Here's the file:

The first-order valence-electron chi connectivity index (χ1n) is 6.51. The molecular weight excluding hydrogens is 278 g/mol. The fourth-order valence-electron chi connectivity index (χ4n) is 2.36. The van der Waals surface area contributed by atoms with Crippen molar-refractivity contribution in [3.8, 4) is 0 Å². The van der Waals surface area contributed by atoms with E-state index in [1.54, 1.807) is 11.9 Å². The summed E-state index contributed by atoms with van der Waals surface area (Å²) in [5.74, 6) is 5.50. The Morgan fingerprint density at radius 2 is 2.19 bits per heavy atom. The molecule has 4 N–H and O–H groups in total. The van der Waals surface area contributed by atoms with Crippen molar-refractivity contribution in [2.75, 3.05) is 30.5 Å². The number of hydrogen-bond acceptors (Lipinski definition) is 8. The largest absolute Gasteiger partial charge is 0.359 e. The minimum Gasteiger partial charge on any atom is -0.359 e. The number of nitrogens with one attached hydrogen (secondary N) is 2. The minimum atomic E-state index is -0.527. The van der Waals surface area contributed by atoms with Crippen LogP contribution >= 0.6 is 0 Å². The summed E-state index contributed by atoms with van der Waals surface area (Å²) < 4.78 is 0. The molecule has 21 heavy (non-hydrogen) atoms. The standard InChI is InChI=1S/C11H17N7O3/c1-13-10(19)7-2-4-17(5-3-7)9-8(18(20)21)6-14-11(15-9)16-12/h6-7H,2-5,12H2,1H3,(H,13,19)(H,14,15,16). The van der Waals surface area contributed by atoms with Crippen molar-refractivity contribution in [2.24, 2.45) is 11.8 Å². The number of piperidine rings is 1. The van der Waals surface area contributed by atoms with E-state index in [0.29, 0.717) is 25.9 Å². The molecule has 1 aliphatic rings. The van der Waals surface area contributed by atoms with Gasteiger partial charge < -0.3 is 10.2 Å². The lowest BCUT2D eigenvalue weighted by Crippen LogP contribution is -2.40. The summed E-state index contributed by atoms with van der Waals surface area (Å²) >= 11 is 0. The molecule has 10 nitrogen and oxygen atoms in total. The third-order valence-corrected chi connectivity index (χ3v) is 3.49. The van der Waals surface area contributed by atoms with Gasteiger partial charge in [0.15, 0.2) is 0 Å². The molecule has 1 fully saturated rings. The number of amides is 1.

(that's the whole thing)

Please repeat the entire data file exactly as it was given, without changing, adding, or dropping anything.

The first-order valence-electron chi connectivity index (χ1n) is 6.51. The molecular weight excluding hydrogens is 278 g/mol. The fourth-order valence-electron chi connectivity index (χ4n) is 2.36. The van der Waals surface area contributed by atoms with Crippen molar-refractivity contribution in [3.8, 4) is 0 Å². The van der Waals surface area contributed by atoms with E-state index in [1.54, 1.807) is 11.9 Å². The summed E-state index contributed by atoms with van der Waals surface area (Å²) in [5.74, 6) is 5.50. The Morgan fingerprint density at radius 2 is 2.19 bits per heavy atom. The molecule has 4 N–H and O–H groups in total. The van der Waals surface area contributed by atoms with Crippen molar-refractivity contribution in [2.75, 3.05) is 30.5 Å². The number of hydrogen-bond acceptors (Lipinski definition) is 8. The largest absolute Gasteiger partial charge is 0.359 e. The minimum Gasteiger partial charge on any atom is -0.359 e. The number of nitrogens with one attached hydrogen (secondary N) is 2. The minimum atomic E-state index is -0.527. The van der Waals surface area contributed by atoms with Crippen LogP contribution >= 0.6 is 0 Å². The summed E-state index contributed by atoms with van der Waals surface area (Å²) < 4.78 is 0. The molecule has 21 heavy (non-hydrogen) atoms. The standard InChI is InChI=1S/C11H17N7O3/c1-13-10(19)7-2-4-17(5-3-7)9-8(18(20)21)6-14-11(15-9)16-12/h6-7H,2-5,12H2,1H3,(H,13,19)(H,14,15,16). The van der Waals surface area contributed by atoms with Crippen molar-refractivity contribution in [2.24, 2.45) is 11.8 Å². The number of piperidine rings is 1. The van der Waals surface area contributed by atoms with E-state index in [0.29, 0.717) is 25.9 Å². The molecule has 1 aliphatic rings. The van der Waals surface area contributed by atoms with Gasteiger partial charge < -0.3 is 10.2 Å². The lowest BCUT2D eigenvalue weighted by Crippen LogP contribution is -2.40. The summed E-state index contributed by atoms with van der Waals surface area (Å²) >= 11 is 0. The molecule has 10 nitrogen and oxygen atoms in total. The third-order valence-corrected chi connectivity index (χ3v) is 3.49. The van der Waals surface area contributed by atoms with Gasteiger partial charge in [0.15, 0.2) is 0 Å². The molecule has 1 fully saturated rings. The number of amides is 1.